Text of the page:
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13 Mar 2023  (1211 Views) 

Banks in America may suffer large losses on their mortgages
American banks will face big problems with their mortgages. 

They offer 30 year mortgages at fixed interest rate. In the early 2010s, following the 2008 financial crisis, interest rates on 30-year fixed-rate mortgages fell to historic lows, often around 3-4%. In 2020 and 2021, interest rates remained near historic lows, with rates for 30-year fixed-rate mortgages often hovering around 2-3%.

Assume that a bank had offered a fixed rate loan at 3%, and the rate has now increased to 6%, the value of the mortgage would have dropped 30% due to the difference in interest rate. 

If the bank had taken long term deposits at less than 3% interest, the bank would be fully hedged on the mortage and would not suffer any loss due to the change in interest rate.

However, it appears to me (and I may be wrong) that the US banks are not matching the mortgages and funding cost in this way. The bank is taking a risk on changes in interest rate. 

If the bank has $100 billion in mortgages of 30 years mortgages issued at 3%, and it is not hedged with any long term fixed rate funding, the bank would have to suffer a loss of $30 billion on the mortgages.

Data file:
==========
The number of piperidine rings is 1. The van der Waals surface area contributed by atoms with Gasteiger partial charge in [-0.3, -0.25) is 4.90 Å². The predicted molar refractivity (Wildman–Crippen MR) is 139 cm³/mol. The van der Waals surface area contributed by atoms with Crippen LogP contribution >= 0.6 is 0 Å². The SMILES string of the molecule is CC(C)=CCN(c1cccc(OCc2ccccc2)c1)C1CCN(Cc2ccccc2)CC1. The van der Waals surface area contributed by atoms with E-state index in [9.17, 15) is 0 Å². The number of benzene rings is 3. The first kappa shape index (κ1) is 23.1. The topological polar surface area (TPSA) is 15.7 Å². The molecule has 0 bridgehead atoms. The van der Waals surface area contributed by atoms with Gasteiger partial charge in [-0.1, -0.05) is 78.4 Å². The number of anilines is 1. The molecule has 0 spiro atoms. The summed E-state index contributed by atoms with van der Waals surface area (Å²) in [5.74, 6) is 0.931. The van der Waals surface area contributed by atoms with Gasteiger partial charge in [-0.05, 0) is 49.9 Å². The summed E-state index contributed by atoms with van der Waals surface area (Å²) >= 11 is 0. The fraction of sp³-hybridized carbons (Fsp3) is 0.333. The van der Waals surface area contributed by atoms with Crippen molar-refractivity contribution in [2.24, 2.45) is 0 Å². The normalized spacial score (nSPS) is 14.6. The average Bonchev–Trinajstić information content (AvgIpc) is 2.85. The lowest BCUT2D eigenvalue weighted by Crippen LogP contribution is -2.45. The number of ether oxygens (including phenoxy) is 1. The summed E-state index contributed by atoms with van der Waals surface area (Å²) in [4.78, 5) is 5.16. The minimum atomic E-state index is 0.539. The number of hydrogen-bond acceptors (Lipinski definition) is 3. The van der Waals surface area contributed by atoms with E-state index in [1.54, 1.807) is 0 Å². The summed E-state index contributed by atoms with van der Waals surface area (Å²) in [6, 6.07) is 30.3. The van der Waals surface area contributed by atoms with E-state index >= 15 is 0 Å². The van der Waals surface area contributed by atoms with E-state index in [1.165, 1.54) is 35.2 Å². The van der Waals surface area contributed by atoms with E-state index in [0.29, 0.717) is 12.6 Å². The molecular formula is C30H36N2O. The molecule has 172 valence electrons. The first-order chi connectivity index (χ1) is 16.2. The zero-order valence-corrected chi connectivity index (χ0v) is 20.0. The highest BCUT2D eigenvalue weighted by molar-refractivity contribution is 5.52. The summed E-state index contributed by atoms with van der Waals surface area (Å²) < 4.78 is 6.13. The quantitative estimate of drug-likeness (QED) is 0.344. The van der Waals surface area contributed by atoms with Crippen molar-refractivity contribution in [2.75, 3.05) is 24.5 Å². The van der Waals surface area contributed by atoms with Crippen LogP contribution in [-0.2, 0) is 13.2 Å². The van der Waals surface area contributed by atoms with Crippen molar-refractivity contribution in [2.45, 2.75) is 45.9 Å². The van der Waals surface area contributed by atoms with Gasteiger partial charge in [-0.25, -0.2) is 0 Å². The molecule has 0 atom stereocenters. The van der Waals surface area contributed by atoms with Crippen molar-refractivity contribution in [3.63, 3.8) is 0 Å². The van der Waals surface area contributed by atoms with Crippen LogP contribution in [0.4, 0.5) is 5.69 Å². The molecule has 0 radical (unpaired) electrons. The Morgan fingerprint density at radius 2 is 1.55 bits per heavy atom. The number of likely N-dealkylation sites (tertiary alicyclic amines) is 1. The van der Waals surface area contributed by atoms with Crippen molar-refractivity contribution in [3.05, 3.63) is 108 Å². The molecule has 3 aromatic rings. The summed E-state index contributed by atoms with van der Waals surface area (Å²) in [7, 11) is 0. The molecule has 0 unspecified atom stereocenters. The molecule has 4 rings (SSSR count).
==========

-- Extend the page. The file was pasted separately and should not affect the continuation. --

The bank does not need to recognize this loss immediately. They would have classified the mortgages are "held to maturity" and would be allowed to carry the mortages at "cost". This means that they will write off a loss over 30 years, i.e. the loss is their cost of funds for the year (at the market rate) and the fixed rate that they receive on the mortgages. The loss would be about $1 billion a year over 30 years. (The actual loss will be somewhat higher in the earlier years, and will reduce in later years.)

However, if the bank faces massive withdrawals, they will have to sell their mortgages at the current depressed values and take an immediate loss on the mortgages that are sold.

The recent sharp hike in the interest rate will cause many banks to suffer large losses. 

What happens if the banks issued fixed rate mortgages at high interest rate and interest rate dropped subsequently. In theory, the bank would have made a large profit on the mortgages. 

However, the banks had a practice of allowing borrowers to refinance the mortgages at lower fixed rates by paying a penalty. The penalty is quite low, relative to the change in value of the mortgages. 

For example, if the 30 year mortgages were issued at 6% interest and the rate dropped to 30%, the bank should have charged a refinancing fee of 30% (representing the difference in value of the mortgages at 6% and 3%). Instead, the bank charged a refinancing fee of 3% (or less).

Home borrowers benefited by refinancing their mortgages at lower interest rate when the interest rate dropped during the past decade. 

When the interest rate went up sharply during the past year, the banks had to carry a large loss. 

I expect many banks in America to face serious financial problems. This will apply to the big banks as well.

Disclaimer: I do not have a full understanding of how the banks finance their mortgages. This article may exaggerate the problem. 

Tan Kin Lian

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